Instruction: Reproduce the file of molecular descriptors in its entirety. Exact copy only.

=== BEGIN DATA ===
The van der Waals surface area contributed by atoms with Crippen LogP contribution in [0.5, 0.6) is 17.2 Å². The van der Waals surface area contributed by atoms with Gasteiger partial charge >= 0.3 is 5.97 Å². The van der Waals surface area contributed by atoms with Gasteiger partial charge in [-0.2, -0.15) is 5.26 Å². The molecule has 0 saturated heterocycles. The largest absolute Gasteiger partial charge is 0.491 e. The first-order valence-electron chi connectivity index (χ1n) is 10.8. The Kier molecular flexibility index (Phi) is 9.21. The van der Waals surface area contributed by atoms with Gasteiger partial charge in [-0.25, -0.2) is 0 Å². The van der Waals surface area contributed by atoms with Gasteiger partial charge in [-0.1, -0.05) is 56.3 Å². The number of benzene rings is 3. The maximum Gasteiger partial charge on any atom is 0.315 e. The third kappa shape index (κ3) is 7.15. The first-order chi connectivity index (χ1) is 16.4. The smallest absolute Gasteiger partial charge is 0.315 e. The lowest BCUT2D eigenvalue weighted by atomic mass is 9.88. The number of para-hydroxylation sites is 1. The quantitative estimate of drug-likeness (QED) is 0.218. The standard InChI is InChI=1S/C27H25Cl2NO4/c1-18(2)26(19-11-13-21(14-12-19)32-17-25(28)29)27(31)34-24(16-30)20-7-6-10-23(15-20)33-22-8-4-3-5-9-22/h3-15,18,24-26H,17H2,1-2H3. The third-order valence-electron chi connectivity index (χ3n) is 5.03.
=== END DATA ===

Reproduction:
The van der Waals surface area contributed by atoms with Crippen LogP contribution in [0.5, 0.6) is 17.2 Å². The van der Waals surface area contributed by atoms with Gasteiger partial charge >= 0.3 is 5.97 Å². The van der Waals surface area contributed by atoms with Gasteiger partial charge in [-0.2, -0.15) is 5.26 Å². The molecule has 0 saturated heterocycles. The largest absolute Gasteiger partial charge is 0.491 e. The first-order valence-electron chi connectivity index (χ1n) is 10.8. The Kier molecular flexibility index (Phi) is 9.21. The van der Waals surface area contributed by atoms with Gasteiger partial charge in [-0.25, -0.2) is 0 Å². The van der Waals surface area contributed by atoms with Gasteiger partial charge in [-0.1, -0.05) is 56.3 Å². The number of benzene rings is 3. The maximum Gasteiger partial charge on any atom is 0.315 e. The third kappa shape index (κ3) is 7.15. The first-order chi connectivity index (χ1) is 16.4. The smallest absolute Gasteiger partial charge is 0.315 e. The lowest BCUT2D eigenvalue weighted by atomic mass is 9.88. The number of para-hydroxylation sites is 1. The quantitative estimate of drug-likeness (QED) is 0.218. The standard InChI is InChI=1S/C27H25Cl2NO4/c1-18(2)26(19-11-13-21(14-12-19)32-17-25(28)29)27(31)34-24(16-30)20-7-6-10-23(15-20)33-22-8-4-3-5-9-22/h3-15,18,24-26H,17H2,1-2H3. The third-order valence-electron chi connectivity index (χ3n) is 5.03.